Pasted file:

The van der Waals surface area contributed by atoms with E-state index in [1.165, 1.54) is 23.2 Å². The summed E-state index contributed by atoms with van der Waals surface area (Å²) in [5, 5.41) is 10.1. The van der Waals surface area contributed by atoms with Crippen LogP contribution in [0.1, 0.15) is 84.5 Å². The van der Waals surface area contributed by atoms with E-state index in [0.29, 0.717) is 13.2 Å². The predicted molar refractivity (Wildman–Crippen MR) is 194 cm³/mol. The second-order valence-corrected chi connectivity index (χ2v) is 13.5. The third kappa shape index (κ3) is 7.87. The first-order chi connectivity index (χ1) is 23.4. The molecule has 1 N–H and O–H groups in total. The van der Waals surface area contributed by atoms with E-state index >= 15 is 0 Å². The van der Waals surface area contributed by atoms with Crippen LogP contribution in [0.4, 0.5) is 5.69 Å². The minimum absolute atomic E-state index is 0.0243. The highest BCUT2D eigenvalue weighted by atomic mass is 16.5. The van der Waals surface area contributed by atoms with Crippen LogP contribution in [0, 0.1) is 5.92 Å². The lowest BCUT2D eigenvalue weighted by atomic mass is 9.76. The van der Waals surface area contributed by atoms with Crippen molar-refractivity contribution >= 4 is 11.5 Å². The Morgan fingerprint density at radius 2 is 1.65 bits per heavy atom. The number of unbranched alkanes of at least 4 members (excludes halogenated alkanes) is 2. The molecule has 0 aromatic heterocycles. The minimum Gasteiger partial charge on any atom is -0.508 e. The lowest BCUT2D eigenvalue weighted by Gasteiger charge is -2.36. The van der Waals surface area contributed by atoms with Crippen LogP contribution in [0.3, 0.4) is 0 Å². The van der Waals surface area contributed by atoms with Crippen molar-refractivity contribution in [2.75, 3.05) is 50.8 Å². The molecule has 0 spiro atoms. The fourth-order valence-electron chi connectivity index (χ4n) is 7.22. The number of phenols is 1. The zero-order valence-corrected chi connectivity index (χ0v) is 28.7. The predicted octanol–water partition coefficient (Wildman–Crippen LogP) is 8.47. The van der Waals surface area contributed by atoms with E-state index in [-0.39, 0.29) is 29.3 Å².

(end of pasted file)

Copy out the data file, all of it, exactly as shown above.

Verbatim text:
The van der Waals surface area contributed by atoms with E-state index in [1.165, 1.54) is 23.2 Å². The summed E-state index contributed by atoms with van der Waals surface area (Å²) in [5, 5.41) is 10.1. The van der Waals surface area contributed by atoms with Crippen LogP contribution in [0.1, 0.15) is 84.5 Å². The van der Waals surface area contributed by atoms with E-state index in [0.29, 0.717) is 13.2 Å². The predicted molar refractivity (Wildman–Crippen MR) is 194 cm³/mol. The second-order valence-corrected chi connectivity index (χ2v) is 13.5. The third kappa shape index (κ3) is 7.87. The first-order chi connectivity index (χ1) is 23.4. The molecule has 1 N–H and O–H groups in total. The van der Waals surface area contributed by atoms with E-state index >= 15 is 0 Å². The van der Waals surface area contributed by atoms with Crippen LogP contribution in [0.4, 0.5) is 5.69 Å². The minimum absolute atomic E-state index is 0.0243. The highest BCUT2D eigenvalue weighted by atomic mass is 16.5. The van der Waals surface area contributed by atoms with Crippen LogP contribution in [0, 0.1) is 5.92 Å². The lowest BCUT2D eigenvalue weighted by atomic mass is 9.76. The van der Waals surface area contributed by atoms with Crippen molar-refractivity contribution >= 4 is 11.5 Å². The Morgan fingerprint density at radius 2 is 1.65 bits per heavy atom. The number of unbranched alkanes of at least 4 members (excludes halogenated alkanes) is 2. The molecule has 0 aromatic heterocycles. The minimum Gasteiger partial charge on any atom is -0.508 e. The lowest BCUT2D eigenvalue weighted by Gasteiger charge is -2.36. The van der Waals surface area contributed by atoms with Crippen LogP contribution in [0.3, 0.4) is 0 Å². The van der Waals surface area contributed by atoms with Crippen molar-refractivity contribution in [2.75, 3.05) is 50.8 Å². The molecule has 0 spiro atoms. The fourth-order valence-electron chi connectivity index (χ4n) is 7.22. The number of phenols is 1. The zero-order valence-corrected chi connectivity index (χ0v) is 28.7. The predicted octanol–water partition coefficient (Wildman–Crippen LogP) is 8.47. The van der Waals surface area contributed by atoms with E-state index in [-0.39, 0.29) is 29.3 Å².